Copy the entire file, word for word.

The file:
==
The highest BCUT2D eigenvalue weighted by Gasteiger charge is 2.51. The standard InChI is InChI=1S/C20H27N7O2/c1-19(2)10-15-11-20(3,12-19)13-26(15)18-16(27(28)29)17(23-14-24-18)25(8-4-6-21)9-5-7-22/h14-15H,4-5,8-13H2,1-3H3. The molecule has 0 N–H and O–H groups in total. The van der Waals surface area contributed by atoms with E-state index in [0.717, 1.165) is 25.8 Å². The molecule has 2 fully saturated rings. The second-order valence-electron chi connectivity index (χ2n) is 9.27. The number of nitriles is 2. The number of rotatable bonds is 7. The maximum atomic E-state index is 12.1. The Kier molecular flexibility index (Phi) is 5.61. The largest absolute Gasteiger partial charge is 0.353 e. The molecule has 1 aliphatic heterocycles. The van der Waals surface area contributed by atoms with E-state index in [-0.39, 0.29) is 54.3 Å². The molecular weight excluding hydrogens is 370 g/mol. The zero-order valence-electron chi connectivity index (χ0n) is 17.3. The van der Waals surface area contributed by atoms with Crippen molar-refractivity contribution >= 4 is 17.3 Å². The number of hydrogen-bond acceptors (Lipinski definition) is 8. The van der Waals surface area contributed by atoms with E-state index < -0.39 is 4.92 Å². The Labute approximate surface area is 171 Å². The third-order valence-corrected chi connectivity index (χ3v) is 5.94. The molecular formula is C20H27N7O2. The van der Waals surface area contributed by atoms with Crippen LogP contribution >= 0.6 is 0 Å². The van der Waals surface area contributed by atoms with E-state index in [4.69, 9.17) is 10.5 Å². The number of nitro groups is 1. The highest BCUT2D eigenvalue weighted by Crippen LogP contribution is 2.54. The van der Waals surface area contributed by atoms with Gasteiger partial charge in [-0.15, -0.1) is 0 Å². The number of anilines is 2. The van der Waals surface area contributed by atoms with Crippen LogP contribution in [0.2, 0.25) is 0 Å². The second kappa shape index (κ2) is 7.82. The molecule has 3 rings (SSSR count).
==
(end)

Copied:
The highest BCUT2D eigenvalue weighted by Gasteiger charge is 2.51. The standard InChI is InChI=1S/C20H27N7O2/c1-19(2)10-15-11-20(3,12-19)13-26(15)18-16(27(28)29)17(23-14-24-18)25(8-4-6-21)9-5-7-22/h14-15H,4-5,8-13H2,1-3H3. The molecule has 0 N–H and O–H groups in total. The van der Waals surface area contributed by atoms with E-state index in [0.717, 1.165) is 25.8 Å². The molecule has 2 fully saturated rings. The second-order valence-electron chi connectivity index (χ2n) is 9.27. The number of nitriles is 2. The number of rotatable bonds is 7. The maximum atomic E-state index is 12.1. The Kier molecular flexibility index (Phi) is 5.61. The largest absolute Gasteiger partial charge is 0.353 e. The molecule has 1 aliphatic heterocycles. The van der Waals surface area contributed by atoms with E-state index in [-0.39, 0.29) is 54.3 Å². The molecular weight excluding hydrogens is 370 g/mol. The zero-order valence-electron chi connectivity index (χ0n) is 17.3. The van der Waals surface area contributed by atoms with Crippen molar-refractivity contribution >= 4 is 17.3 Å². The number of hydrogen-bond acceptors (Lipinski definition) is 8. The van der Waals surface area contributed by atoms with E-state index < -0.39 is 4.92 Å². The Labute approximate surface area is 171 Å². The third-order valence-corrected chi connectivity index (χ3v) is 5.94. The molecular formula is C20H27N7O2. The van der Waals surface area contributed by atoms with Crippen LogP contribution >= 0.6 is 0 Å². The van der Waals surface area contributed by atoms with E-state index in [4.69, 9.17) is 10.5 Å². The number of nitro groups is 1. The highest BCUT2D eigenvalue weighted by Crippen LogP contribution is 2.54. The van der Waals surface area contributed by atoms with Gasteiger partial charge in [-0.15, -0.1) is 0 Å². The number of anilines is 2. The van der Waals surface area contributed by atoms with Crippen LogP contribution in [0.2, 0.25) is 0 Å². The second kappa shape index (κ2) is 7.82. The molecule has 3 rings (SSSR count).